A Certain Kind of Magicby Matt Vend / 04.02.2013
The Rainbow was more packed then I’ve ever seen it, burrowed in the heart of the Pinetown taxi rank, it’s a living entity of its own and the day Vieux Farka Touré rolled into town, it started to breathe. Religious fundamentalism and political violence are strong talking point in Mali at the moment, but these guys managed to stay positive and deliver a set from another realm; seasoned musicians having more fun on stage then a bunch of kids in the band room for the first time. Their music is so distinctly African, but so rock ‘n roll, so closely linked to blues that it leaves no doubt the genre was born in Africa only to be honed on the banks of the Mississippi. And on this particular day I saw it being played in a more convincing way than I could ever have imagined. Simple, yet so intricate as Vieux turned his guitar into a science experiment just before throwing down flair that could only come from some deeply creative almost spiritual place. After the groove grounds the musicians, reckless soloing arrives accompanied by some solid backing from his band, loads of percussion, and more than enough speed to get the crowd on their feet, causing the venue to explode with life that is rarely seen at any concert these days.
I had naturally heard of the father of this great musician (Ali Farka Touré) yet was only recently introduced to his music, which, for the record, is equally as awe-inspiring. The hype was out that his son was in town and tickets sold out way before the time. Neil Comfort of The Rainbow, let as many people as he could cram into the medium-sized venue. Roughly an hour and a half later the show was done, people spilled out the venue for some air and it felt like a time capsule. We could have been there for 20 seconds or 20 hours. Music sometimes does this to me when I’m performing but to get that feeling from just being in the crowd is something rare. The humility and presence of the musicians shone through. They made eye contact with the audience, smiled at every clap and cheer and in doing so the stage disappeared, there were no more boundaries or divisions. To these musicians this is more than just performing, this is life. My mind was blown!
The following day, Vieux Farka Touré was putting on a workshop and small performance at K-Cap, Ekyaya Multi Arts Centre in KwaMashu. A motley crew we must have looked rocking up to the workshop roughly an hour late after getting lost in the big township just outside of Durban. Several times we asked for directions yet to no avail. “Uxolo sissie, Ndicela ukubuza uba siya eK Cap, singaya ngaphi?” Uttered one bewildered looking pedestrians, as Loopy my navigator asked for directions as we weaved through a tiny suburban area near KwaMashu. We scurried into the huge theatre whilst Vieux, was just finishing up his Q&A session, usually we would have been given death stares for interrupting a gathering of this nature, yet the kind eyes of one of the percussion players guided us to our seats.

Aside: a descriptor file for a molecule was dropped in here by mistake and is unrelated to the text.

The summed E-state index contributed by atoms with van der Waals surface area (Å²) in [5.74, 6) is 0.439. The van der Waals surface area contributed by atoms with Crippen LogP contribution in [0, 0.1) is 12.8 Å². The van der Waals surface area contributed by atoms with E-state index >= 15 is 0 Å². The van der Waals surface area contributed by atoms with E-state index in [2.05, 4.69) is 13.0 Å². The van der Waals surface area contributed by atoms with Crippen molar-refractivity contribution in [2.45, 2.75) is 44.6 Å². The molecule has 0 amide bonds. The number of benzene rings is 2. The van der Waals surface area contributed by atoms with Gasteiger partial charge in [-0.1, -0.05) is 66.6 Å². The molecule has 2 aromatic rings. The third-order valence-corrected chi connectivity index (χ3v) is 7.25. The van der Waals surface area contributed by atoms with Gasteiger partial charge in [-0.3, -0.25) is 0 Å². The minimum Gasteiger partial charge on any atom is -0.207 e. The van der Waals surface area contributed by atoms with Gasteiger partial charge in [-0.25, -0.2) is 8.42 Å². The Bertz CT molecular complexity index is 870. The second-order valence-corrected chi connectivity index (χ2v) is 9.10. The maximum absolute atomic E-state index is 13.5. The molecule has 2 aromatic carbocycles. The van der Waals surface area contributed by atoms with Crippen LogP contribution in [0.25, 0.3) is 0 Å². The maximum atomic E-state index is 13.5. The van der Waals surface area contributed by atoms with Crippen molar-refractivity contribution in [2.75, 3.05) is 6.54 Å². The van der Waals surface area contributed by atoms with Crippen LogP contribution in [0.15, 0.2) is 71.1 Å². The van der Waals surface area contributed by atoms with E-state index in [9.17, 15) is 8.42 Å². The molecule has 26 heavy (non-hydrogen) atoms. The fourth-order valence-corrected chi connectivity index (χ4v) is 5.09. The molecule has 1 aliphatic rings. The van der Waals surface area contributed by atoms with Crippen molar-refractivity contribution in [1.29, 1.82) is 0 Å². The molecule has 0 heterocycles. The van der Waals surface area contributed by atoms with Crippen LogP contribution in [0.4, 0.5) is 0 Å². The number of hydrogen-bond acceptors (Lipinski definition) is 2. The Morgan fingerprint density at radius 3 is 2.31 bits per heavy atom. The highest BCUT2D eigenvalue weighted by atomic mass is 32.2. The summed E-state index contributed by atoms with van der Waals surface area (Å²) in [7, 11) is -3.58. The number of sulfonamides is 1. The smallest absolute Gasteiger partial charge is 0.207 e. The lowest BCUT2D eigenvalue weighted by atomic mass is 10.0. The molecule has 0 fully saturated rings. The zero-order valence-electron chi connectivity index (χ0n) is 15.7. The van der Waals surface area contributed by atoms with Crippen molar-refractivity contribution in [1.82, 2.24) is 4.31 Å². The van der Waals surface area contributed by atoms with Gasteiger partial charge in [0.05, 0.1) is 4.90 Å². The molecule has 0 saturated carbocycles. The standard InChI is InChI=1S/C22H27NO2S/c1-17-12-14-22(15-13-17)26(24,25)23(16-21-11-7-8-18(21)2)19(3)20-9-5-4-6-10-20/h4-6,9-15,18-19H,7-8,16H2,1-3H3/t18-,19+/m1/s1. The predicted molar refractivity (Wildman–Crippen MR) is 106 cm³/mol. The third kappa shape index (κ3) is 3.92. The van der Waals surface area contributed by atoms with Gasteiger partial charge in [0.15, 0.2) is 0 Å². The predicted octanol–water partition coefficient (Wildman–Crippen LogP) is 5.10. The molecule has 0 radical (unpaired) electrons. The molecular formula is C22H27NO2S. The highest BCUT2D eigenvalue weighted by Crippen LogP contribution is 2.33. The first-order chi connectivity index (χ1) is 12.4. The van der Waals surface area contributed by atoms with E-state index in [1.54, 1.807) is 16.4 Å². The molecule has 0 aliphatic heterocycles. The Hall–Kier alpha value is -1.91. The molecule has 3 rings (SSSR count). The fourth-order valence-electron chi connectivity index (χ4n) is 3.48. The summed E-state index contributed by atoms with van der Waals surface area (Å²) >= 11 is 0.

Ten minutes later Touré and his band were on stage this time the show was more reserved, more intimate as Touré invited some random musicians to get up on stage. ‘I want to play with some younger guitarists or musicians,’ he said. So Hezron Chetty (The Trees, The Pie Keys, Fruits and Veggies) got up, he’s one of the best musicians to come out of the Durban punk scene since probably ever. He plays the violin which is an instrument that is rarely associated with punk unless it’s Irish folk punk. Hezron springs to his feet and says, ‘please I’d love to jam with you!’ Then Madala Kunene one of Durban’s pioneers of the maskandi guitar style gets up and walks to the stage and I do believe everyone in that venue nearly fell of their seats, as we were treated to something, we possibly won’t ever see again.
A trained violinist who plays punk rock, the king of Zulu guitar and a Malian legend with hands made from gold is quite a treat; it’s like getting birthday cake when it isn’t even your birthday, Christmas in January. Rain poured down during the set and this added to the experience as it slowly stopped just minutes after the musicians. They brought the thunder, they brought the rain, and they wore their hearts on their sleeves once again.
After the jam was over, everyone was left with a weird feeling, no one really knew what to do or say. I think everyone in that room knew that this was a once in a lifetime kind of thing. The musicians afterwards took the time to talk to everyone who was interested in talking. Hezron Vieux got to exchange some ideas and spoke of life on the road. Touré was travelling from South Africa to Rwanda next and eventually on to Los Angeles before returning home, for a few days, and then onto the next trip. This is the life of a musician, constantly touring, constantly away from family and friends, often getting very little reward for the effort. And I’m sure Mali’s current conflict and political situation only makes it harder. However when you get the honour of seeing something like this you understand, you truly understand the need for music, of any nature, art of any nature, to simply carry on existing. Because it brings mysticism to the mundane, a certain kind of magic, almost alchemy that is lost to our every day existences. We need to hold onto to this mysticism and keep magic alive, otherwise we also face a danger, a danger of becoming lost ourselves, and being lost in your heart is far worse than getting lost in KwaMashu.